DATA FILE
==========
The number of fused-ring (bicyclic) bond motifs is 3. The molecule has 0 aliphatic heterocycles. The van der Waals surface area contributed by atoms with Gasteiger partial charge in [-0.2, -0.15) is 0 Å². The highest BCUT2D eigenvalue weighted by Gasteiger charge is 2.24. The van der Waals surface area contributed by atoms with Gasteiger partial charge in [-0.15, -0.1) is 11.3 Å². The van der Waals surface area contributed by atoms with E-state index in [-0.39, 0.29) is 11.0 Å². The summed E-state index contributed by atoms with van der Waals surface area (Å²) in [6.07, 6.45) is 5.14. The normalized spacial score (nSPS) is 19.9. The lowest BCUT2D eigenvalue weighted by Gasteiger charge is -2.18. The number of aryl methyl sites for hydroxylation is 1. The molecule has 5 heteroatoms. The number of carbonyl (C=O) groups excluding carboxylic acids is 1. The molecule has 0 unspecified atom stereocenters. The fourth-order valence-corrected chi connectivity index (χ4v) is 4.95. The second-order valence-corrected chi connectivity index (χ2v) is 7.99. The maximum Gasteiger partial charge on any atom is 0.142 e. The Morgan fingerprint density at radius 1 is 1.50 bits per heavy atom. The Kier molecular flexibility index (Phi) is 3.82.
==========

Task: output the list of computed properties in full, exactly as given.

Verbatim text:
The number of fused-ring (bicyclic) bond motifs is 3. The molecule has 0 aliphatic heterocycles. The van der Waals surface area contributed by atoms with Gasteiger partial charge in [-0.2, -0.15) is 0 Å². The highest BCUT2D eigenvalue weighted by Gasteiger charge is 2.24. The van der Waals surface area contributed by atoms with Gasteiger partial charge in [-0.15, -0.1) is 11.3 Å². The van der Waals surface area contributed by atoms with E-state index in [-0.39, 0.29) is 11.0 Å². The summed E-state index contributed by atoms with van der Waals surface area (Å²) in [6.07, 6.45) is 5.14. The normalized spacial score (nSPS) is 19.9. The lowest BCUT2D eigenvalue weighted by Gasteiger charge is -2.18. The number of aryl methyl sites for hydroxylation is 1. The molecule has 5 heteroatoms. The number of carbonyl (C=O) groups excluding carboxylic acids is 1. The molecule has 0 unspecified atom stereocenters. The fourth-order valence-corrected chi connectivity index (χ4v) is 4.95. The second-order valence-corrected chi connectivity index (χ2v) is 7.99. The maximum Gasteiger partial charge on any atom is 0.142 e. The Morgan fingerprint density at radius 1 is 1.50 bits per heavy atom. The Kier molecular flexibility index (Phi) is 3.82.